FACT SHEET: FLOODS AND FLASH FLOODS
Mitigation pays. It includes any activities
that prevent an emergency, reduce the chance of an emergency happening, or
lessen the damaging effects of unavoidable emergencies. Investing in mitigation
steps now such as constructing barriers such as levees and purchasing flood
insurance will help reduce the amount of structural damage to your home and
financial loss from building and crop damage should a flood or flash flood
Find out if you live in a flood-prone area from your local emergency management office orRed Cross chapter.
Learn flood warning signs and your community alert signals.
Request information on preparing for floods and flash floods.
If you live in a frequently flooded area, stockpile emergency building materials. These include plywood, plastic sheeting, lumber nails, hammer and saw, pry bar, shovels, and sandbags.
Have check valves installed in building sewer traps to prevent flood waters from backing up in sewer drains. As a last resort, use large corks or stoppers to plug showers, tubs, or basins.
Plan and practice an evacuation route. Contact the local emergency management office or local American Red Cross chapter for a copy of the community flood evacuation plan. This plan should include information on the safest routes to shelters. Individuals living in flash flood areas should have several alternative routes.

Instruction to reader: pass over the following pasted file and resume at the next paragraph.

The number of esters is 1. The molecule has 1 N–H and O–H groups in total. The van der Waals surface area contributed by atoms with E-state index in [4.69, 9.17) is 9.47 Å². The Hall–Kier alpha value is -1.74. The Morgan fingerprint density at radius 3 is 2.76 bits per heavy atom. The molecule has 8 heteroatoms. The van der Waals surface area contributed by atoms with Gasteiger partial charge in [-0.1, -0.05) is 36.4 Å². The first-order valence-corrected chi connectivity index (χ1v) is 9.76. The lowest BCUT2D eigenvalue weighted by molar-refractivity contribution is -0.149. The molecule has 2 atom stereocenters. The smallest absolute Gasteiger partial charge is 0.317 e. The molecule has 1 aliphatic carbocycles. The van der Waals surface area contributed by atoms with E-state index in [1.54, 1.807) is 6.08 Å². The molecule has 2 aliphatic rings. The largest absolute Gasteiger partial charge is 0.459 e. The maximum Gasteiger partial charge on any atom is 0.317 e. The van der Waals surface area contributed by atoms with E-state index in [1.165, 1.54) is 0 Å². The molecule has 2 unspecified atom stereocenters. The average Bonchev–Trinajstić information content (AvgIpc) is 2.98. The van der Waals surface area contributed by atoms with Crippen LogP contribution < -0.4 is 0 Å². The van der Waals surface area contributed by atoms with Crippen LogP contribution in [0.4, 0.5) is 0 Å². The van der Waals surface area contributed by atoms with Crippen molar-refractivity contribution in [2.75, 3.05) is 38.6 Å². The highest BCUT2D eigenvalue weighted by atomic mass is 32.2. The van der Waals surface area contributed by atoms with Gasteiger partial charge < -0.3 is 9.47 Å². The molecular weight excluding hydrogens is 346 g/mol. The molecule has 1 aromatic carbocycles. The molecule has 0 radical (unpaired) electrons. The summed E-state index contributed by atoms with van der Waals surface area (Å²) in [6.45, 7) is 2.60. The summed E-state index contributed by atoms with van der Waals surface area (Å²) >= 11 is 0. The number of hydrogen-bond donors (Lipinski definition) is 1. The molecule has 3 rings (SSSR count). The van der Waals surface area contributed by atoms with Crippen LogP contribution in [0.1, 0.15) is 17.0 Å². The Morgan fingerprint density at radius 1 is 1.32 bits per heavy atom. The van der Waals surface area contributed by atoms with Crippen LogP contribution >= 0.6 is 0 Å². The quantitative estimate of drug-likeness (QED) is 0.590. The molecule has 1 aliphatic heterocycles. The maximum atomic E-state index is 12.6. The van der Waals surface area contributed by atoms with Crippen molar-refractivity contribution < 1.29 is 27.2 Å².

Have disaster supplies on hand.
Make sure that all family members know how to respond after a flood or flash flood. Teach all family members how and when to turn off gas, electricity, and water. Teach children how and when to call 9-1-1, police, fire department, and which radio station to tune to for emergency information.
Learn about the National Flood Insurance Program. Ask your insurance agent about flood insurance. Homeowners policies do not cover flood damage.
DURING A FLOOD WATCH
DURING A FLOOD
If In A Car:
DURING AN EVACUATION
If advised to evacuate, do so immediately.
Evacuation is much simpler and safer before flood waters become too deep for
ordinary vehicles to drive through.
Listen to a batter-operated radio for evacuation instructions.
Follow recommended evacuation routes--shortcuts may be blocked.
Leave early enough to avoid being marooned by flooded roads.
Flood dangers do not end when the water begins to recede. Listen to a radio or television and don't return home until authorities indicate it is safe to do so.
INSPECTING UTILITIES IN A DAMAGED HOME
Check for gas leaks--If you smell gas or hear blowing or hissing noise, open a window and quickly leave the building. Turn off the gas at the outside main valve if you can and call the gas company from a neighbor's home. If you turn off the gas for any reason, it must be turned back on by a professional.
Look for electrical system damage--If you see sparks or broken or frayed wires, or if you smell hot insulation, turn off the electricity at the main fuse box or circuit breaker. If you have to step in water to get to the fuse box or circuit breaker, call an electrician for advice.
Check for sewage and water lines damage--If you suspect sewage lines are damaged avoid using the toilets and call a plumber. If water pipes are damaged, contact the water company and avoid the water from the tap. You can obtain safe water by melting ice cubes.